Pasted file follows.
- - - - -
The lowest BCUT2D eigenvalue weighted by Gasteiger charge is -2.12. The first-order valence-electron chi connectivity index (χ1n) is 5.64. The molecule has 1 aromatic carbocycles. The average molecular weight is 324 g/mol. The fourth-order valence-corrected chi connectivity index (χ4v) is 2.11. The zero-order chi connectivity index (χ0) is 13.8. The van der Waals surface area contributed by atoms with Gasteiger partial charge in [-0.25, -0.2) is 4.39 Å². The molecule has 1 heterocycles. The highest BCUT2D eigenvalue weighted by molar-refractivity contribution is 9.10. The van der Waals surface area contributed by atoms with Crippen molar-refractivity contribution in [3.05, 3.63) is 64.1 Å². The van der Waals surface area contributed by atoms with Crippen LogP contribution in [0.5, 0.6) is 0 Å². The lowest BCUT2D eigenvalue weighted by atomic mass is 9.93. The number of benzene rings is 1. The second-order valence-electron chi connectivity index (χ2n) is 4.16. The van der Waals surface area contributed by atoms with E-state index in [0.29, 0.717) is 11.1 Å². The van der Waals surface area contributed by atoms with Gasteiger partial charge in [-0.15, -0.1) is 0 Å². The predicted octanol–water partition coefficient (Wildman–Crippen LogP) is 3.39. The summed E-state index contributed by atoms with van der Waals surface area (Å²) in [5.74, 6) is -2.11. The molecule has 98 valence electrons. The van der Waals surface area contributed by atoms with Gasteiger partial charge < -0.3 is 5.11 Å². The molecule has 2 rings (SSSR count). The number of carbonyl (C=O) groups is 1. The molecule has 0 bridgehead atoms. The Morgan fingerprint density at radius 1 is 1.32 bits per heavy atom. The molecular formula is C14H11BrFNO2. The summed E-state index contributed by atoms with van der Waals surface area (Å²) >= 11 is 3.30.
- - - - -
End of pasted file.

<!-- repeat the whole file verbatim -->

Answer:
The lowest BCUT2D eigenvalue weighted by Gasteiger charge is -2.12. The first-order valence-electron chi connectivity index (χ1n) is 5.64. The molecule has 1 aromatic carbocycles. The average molecular weight is 324 g/mol. The fourth-order valence-corrected chi connectivity index (χ4v) is 2.11. The zero-order chi connectivity index (χ0) is 13.8. The van der Waals surface area contributed by atoms with Gasteiger partial charge in [-0.25, -0.2) is 4.39 Å². The molecule has 1 heterocycles. The highest BCUT2D eigenvalue weighted by molar-refractivity contribution is 9.10. The van der Waals surface area contributed by atoms with Crippen molar-refractivity contribution in [3.05, 3.63) is 64.1 Å². The van der Waals surface area contributed by atoms with Crippen LogP contribution in [0.5, 0.6) is 0 Å². The lowest BCUT2D eigenvalue weighted by atomic mass is 9.93. The number of benzene rings is 1. The second-order valence-electron chi connectivity index (χ2n) is 4.16. The van der Waals surface area contributed by atoms with E-state index in [0.29, 0.717) is 11.1 Å². The van der Waals surface area contributed by atoms with Gasteiger partial charge in [-0.15, -0.1) is 0 Å². The predicted octanol–water partition coefficient (Wildman–Crippen LogP) is 3.39. The summed E-state index contributed by atoms with van der Waals surface area (Å²) in [5.74, 6) is -2.11. The molecule has 98 valence electrons. The van der Waals surface area contributed by atoms with Gasteiger partial charge < -0.3 is 5.11 Å². The molecule has 2 rings (SSSR count). The number of carbonyl (C=O) groups is 1. The molecule has 0 bridgehead atoms. The Morgan fingerprint density at radius 1 is 1.32 bits per heavy atom. The molecular formula is C14H11BrFNO2. The summed E-state index contributed by atoms with van der Waals surface area (Å²) >= 11 is 3.30.